NY Aquarium Debuts Harbor Seal Pup, Second Born On Site In 15 Years
The New York Aquarium is celebrating the birth of a still-to-be-named harbor seal, only the second of its species to be born at the facility in the past 15 years.
The cuddly-looking creature was born on May 27 with a weight of 22 pounds, and has already been out and about in the aquarium’s displays.
“He has already made an impression on visitors and staff,” said Jon Forrest Dohlin, director of the New York Aquarium, in a press release. “He is a delightful addition to the aquarium and a treat to everyone who comes through the facility while we work to recover from Hurricane Sandy and toward the opening of Ocean Wonders: Sharks!”
The pup is one of three harbor seals at the aquarium in Coney Island, all of which live in the Sea Cliffs with their penguin buddies, some sea otters, sea lions and walruses.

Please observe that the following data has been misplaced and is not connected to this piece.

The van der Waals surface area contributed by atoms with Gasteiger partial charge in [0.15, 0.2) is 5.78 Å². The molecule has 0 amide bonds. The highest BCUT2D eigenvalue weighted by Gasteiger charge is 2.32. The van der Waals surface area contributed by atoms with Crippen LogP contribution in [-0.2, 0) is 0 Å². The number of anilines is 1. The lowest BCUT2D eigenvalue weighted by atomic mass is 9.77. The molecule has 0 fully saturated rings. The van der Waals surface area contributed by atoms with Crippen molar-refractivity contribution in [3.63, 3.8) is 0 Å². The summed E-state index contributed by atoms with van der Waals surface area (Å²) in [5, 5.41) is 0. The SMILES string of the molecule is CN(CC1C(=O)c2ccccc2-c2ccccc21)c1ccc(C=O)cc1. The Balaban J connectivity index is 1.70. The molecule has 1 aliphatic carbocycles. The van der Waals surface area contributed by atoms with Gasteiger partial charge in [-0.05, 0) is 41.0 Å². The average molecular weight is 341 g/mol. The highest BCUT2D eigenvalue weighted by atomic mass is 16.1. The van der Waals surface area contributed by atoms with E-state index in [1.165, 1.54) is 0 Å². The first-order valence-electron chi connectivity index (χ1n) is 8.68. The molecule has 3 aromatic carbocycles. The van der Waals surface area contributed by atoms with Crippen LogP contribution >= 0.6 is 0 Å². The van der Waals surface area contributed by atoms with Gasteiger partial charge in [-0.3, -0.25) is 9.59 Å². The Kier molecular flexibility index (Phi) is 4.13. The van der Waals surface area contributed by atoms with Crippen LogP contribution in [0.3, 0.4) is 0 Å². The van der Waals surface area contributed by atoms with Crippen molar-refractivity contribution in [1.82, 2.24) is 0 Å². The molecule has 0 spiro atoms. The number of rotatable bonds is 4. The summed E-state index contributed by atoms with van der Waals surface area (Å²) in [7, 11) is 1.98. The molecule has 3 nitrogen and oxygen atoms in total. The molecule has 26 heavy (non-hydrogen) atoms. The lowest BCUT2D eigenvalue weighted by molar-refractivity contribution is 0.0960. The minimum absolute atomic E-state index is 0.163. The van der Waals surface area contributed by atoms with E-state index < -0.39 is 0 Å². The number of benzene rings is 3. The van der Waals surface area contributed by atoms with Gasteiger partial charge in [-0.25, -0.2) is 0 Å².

The new seal is quite healthy, gaining weight at a rate of a half-pound to a pound a day, much like your editor, and could weigh up to 250 pounds when fully grown.
As our readers ought to know, harbor seals are native to the waters around New York City and their population has been on the rise lately – as evidenced through numerous sightings on area beaches and marinas.
Harbor seals are protected under the Marine Mammal Protection Act. The New York Aquarium works to protect harbor seals through the New York Seascape, a conservation program designed to restore healthy populations of local marine species in New York City waters.
In case the photo above does not convey the appropriate amount of cuteness, I’ve made this gif for you.
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